Read everything by Cindy Kunsman!

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NLQ Recommended Reading …

Quiverfull: Inside the Christian Patriarchy Movement by Kathryn Joyce

13:24 – A Story of Faith and Obsession by M Dolon Hickmon


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What Are Your Thoughts?leave a comment
  • Nea

    Isn’t it fascinating to apply this to how the Pearl and Duggar kids are turning out?

  • SAO

    For the Duggars, I’d say that they were not valued as individuals (with the possible exception of a few) by their parents. However, they had considerable parenting from siblings, which changes matters.

    Imperfection was not accepted, thus it was hidden. The combination of not being valued for himself and having imperfections not accepted is probably why Josh Duggar became such a sneak and why I think he’s incapable of intimacy. For emotional intimacy, you have to be comfortable with yourself and share it with others. I get the impression that some of the same is true with Jessa.

    All large groups of people form cliques and these weren’t shown on TLC, but I’m sure they existed in the Duggar family. The idea that there were no cliques, rivalry, jockeying for position, bickering, is as realistic as the idea that that upbringing turned them all into Perfect Christians ™.

  • Melody

    I love your 2nd paragraph. It is why I understand these Duggar kids a little. This idea of having to be the Perfect Christian 24/7, trying not to lose your cool, always be polite and friendly, swallow your anger etc. I was not raised nearly as isolated as they were, but these kind of teachings were very much present. Not just because of Christianity and being a good witness, also because of simple suppression of any fierce or vehement emotion on my father’s part (mother not so much) and his insistence on our (the kids) help in keeping my mother happy as she was vulnerable sometimes and had some mental health problems. We needed to be perfect, not just for God, but also to keep our mum from becoming ill again. I learnt to keep nearly everything bottled up inside and sneak around for the rest.

    Shame was a huge thing in my upbringing, I don’t think my parents did it on purpose, I believe it was a huge thing in their upbringing as well, and in the church too. It was simply everywhere. I do blame my father for making us children responsible for our mother’s welfare: it was very irresponsible and although she fortunately didn’t have to be hospitalized again, it was highly innappropriate to suggest that our behavior had anything to do with her mental illness returning or not. I sometimes felt like I couldn’t breathe with all the pressure, and being the eldest also meant that I had to be the most responsible so it often ended up to be my fault.

    So sometimes when I see these Duggars, I do recognize some stuff. How the children have to parent and are not allowed to be real children or to make any mistakes. How they seem to be Stephord wives rather than normal people: always smiling, always polite, hardly ever a sign of the actual living real person underneath all that. It wasn’t as bad as that for me, but in some things it came close.

  • Julia Childress

    Melody, I don’t know how old you are, but I was born in the 1950’s. My mother suffered great tragedy in her young life, and it left her mentally unstable. As she aged, she became fanatically religious. You couldn’t read a book or have a conversation without Jesus fitting into the picture somewhere. My father was a man of faith, but he wasn’t all in like she was. They would have episodes of violent arguments, and we could never figure out the triggers. So, like you, we were children who tried to make ourselves responsible for our parents’ behavior and do what was in our power to keep them from exploding. Of course, on Sundays, we were a shiny, happy family filling a church pew. The reason I mentioned age, is because there were virtually no mental health resources available for my parents. In our world, you just didn’t seek help for such a personal problem. Then add in the risk of cracking the Christian façade that their church friends idolized, and there was just no way. What’s sad is that there is more mental health treatment available now, but people like the Duggars won’t utilize secular treatment.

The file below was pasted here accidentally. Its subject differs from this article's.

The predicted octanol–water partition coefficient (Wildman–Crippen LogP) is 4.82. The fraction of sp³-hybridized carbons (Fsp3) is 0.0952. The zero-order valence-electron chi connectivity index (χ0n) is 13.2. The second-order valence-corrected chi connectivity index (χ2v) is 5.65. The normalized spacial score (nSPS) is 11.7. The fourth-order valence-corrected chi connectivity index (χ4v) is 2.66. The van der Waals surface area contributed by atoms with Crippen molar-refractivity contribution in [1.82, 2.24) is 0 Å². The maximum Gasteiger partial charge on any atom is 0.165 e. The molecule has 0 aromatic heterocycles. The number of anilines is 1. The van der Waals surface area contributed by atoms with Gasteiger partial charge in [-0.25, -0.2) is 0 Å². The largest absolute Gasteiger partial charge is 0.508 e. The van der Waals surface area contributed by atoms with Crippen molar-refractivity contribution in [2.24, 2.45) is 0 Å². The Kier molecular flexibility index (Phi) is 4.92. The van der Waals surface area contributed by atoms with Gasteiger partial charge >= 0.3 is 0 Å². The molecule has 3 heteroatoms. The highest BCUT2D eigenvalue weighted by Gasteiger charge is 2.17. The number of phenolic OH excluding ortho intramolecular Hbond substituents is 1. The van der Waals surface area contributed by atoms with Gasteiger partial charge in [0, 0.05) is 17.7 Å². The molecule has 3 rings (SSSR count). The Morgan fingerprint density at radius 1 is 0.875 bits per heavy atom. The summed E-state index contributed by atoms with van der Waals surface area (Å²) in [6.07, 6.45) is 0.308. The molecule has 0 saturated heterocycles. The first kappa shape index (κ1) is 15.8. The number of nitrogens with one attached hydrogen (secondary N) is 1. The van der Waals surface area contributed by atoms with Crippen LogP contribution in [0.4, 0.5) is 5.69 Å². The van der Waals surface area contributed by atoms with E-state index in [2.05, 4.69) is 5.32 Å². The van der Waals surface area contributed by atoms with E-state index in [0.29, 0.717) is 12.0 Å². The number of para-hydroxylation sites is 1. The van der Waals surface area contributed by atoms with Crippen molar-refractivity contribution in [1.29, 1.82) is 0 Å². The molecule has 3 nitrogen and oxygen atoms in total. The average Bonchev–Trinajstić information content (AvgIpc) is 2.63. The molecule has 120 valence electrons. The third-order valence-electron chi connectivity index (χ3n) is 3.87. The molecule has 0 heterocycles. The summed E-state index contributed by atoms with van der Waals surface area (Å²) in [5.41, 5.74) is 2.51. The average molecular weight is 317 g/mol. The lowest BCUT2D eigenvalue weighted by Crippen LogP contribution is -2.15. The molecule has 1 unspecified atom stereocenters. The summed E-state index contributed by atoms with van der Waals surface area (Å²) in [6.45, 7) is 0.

• Melody

    Julia, I was born in the ’80’s. My mother did have some help when she was hospitalized but not much after. Her family wasn’t much help and so she and my father basically had to deal with everything by themselves with the limited knowledge they had about it all. After a while, my mum stopped going to church because she felt that she didn’t fit in. She was very ashamed about having been hospitalized for mental health problems. She was also afraid child services would take us away, so we had to be on our best behavior at all times and, like you mention, pretend that everything was well. She had triggers as well; she could suddenly become angry when we played and teased her, she could take our jokes for a while and would then flare up out of the blue over nothing. It made me wary because whenever she joked around with us, I would be worried that she might suddenly change. The religious surroundings made things worse because it increased her shame and guilt and some people had been mentioning demons and such in relation to her disease so it didn’t feel like a safe environment. As my brother and I are both adults now we have been able to talk about some of this with our parents and they understand that it was hard for us too. They tried their best and didn’t really have much support themselves either.

    It is a shame that even though the services are there, they are still unreachable for very religious and often isolated people. Secular treatment is distrusted severly but religious help can have some negative results especially when they focus on sin and demons as causes for disease.